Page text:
As many of you know, MARPA is working on the FAA’s Aviation Rulemaking Committee (ARC) that is rewriting the manufacturing rules to address Safety Management and Design Organization elements. One of the things that the FAA wants to track is the cost-benefit data, to ensure that the project will reflect a positive benefit for the industry (as well as for the FAA).
To this end, we are seeking data about what we should track to estimate costs. We would appreciate answers to the following questions (note that we are seeking information about categories of costs, and not yet seeking numbers for costs):
- What costs do you track internally that we could use as a baseline for certification or design costs?
- What costs go into the certification/approval process?
- What costs go into Continued Operational Safety?
- Do you track how much it costs to bring a new article to market?
- Do you track how much it costs to do the certification/approval piece of bringing a new article to market?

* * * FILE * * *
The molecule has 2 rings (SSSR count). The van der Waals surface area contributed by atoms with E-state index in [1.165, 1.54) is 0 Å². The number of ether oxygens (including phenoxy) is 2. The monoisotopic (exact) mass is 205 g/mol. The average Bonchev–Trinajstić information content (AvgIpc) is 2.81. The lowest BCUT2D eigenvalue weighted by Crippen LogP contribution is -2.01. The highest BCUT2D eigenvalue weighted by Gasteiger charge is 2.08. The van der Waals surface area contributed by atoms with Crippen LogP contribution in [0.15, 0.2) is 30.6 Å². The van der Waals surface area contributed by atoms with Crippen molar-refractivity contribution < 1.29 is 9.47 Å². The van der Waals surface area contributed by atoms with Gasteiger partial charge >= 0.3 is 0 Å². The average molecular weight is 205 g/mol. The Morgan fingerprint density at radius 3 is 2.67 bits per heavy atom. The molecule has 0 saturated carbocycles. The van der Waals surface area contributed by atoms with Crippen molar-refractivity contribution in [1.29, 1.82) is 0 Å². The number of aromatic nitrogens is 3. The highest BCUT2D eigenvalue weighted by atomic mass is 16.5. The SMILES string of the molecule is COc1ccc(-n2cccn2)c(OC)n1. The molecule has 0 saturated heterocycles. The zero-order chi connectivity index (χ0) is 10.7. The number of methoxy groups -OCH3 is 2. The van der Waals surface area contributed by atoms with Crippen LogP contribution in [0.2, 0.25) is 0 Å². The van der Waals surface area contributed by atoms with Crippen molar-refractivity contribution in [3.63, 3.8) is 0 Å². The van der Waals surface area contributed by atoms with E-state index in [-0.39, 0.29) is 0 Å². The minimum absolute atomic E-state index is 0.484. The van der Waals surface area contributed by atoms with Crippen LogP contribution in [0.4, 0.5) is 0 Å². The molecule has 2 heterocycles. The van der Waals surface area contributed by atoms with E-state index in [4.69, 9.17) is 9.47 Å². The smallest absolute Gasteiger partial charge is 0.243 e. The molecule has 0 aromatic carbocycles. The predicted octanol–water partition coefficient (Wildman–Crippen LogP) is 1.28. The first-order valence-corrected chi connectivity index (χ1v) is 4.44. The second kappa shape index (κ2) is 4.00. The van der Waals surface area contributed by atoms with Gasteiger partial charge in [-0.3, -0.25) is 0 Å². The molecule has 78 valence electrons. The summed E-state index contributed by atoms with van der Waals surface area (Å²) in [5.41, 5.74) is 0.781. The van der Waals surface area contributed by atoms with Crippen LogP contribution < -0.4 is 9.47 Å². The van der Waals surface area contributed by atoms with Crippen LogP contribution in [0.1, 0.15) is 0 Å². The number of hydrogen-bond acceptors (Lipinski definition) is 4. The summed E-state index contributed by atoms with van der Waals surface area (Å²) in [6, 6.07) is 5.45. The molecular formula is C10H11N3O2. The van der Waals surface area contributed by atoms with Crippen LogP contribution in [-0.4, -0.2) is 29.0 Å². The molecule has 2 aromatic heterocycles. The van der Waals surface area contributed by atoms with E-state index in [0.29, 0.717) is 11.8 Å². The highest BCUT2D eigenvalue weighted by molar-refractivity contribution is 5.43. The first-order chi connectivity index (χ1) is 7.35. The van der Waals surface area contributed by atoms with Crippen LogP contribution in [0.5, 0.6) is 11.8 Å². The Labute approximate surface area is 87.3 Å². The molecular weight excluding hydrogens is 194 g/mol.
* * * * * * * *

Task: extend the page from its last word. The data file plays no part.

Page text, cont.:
- Could you estimate a cost per day associated with the certification/approval process (e.g. if we could speed up the process of getting a PMA, could we calculate a benefit based on the time that was saved)?
At this time, WE ARE NOT COLLECTING ANY NUMBERS!! We are trying to identify what are the right questions to ask. This information will be used to develop a certification cost survey for the membership, and THEN we will be in a position to ask for numbers. When we ask for numbers, we will do it in such a way that individual company data will be protected.
[so you should be planning on eventually getting us hard numbers in these general areas]
Please get us your answers ASAP. We will plan on asking for this sort of data again in the August MARPA Supplement but it would be useful to get the initial data by the end of July.
The FAA has asked to use our Conference as an opportunity to collect industry data, so we will be developing data models during the summer in order to support those efforts. We are hoping to develop metrics for measuring our industry’s costs between now and then, so that by the time of the MARPA Conference in October, we will have a robust model upon which to rely.